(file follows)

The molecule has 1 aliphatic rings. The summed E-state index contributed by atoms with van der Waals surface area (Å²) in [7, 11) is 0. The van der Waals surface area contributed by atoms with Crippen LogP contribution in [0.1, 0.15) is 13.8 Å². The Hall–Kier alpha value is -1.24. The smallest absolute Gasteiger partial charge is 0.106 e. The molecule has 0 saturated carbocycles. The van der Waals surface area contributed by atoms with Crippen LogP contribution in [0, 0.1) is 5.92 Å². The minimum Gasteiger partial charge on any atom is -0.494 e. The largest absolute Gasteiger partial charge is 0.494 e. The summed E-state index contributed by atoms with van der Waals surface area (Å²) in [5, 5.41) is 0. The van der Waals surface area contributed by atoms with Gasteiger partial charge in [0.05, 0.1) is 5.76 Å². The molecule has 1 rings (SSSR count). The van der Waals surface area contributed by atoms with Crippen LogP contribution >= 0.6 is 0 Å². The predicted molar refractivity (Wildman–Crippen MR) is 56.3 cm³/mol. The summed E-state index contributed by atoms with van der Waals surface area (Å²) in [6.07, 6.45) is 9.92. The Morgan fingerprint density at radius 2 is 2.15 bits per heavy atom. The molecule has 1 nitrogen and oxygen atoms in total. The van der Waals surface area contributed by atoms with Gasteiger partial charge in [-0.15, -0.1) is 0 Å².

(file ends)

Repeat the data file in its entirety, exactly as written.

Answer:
The molecule has 1 aliphatic rings. The summed E-state index contributed by atoms with van der Waals surface area (Å²) in [7, 11) is 0. The van der Waals surface area contributed by atoms with Crippen LogP contribution in [0.1, 0.15) is 13.8 Å². The Hall–Kier alpha value is -1.24. The smallest absolute Gasteiger partial charge is 0.106 e. The molecule has 0 saturated carbocycles. The van der Waals surface area contributed by atoms with Crippen LogP contribution in [0, 0.1) is 5.92 Å². The minimum Gasteiger partial charge on any atom is -0.494 e. The largest absolute Gasteiger partial charge is 0.494 e. The summed E-state index contributed by atoms with van der Waals surface area (Å²) in [5, 5.41) is 0. The van der Waals surface area contributed by atoms with Gasteiger partial charge in [0.05, 0.1) is 5.76 Å². The molecule has 1 rings (SSSR count). The van der Waals surface area contributed by atoms with Crippen LogP contribution >= 0.6 is 0 Å². The predicted molar refractivity (Wildman–Crippen MR) is 56.3 cm³/mol. The summed E-state index contributed by atoms with van der Waals surface area (Å²) in [6.07, 6.45) is 9.92. The Morgan fingerprint density at radius 2 is 2.15 bits per heavy atom. The molecule has 1 nitrogen and oxygen atoms in total. The van der Waals surface area contributed by atoms with Gasteiger partial charge in [-0.15, -0.1) is 0 Å².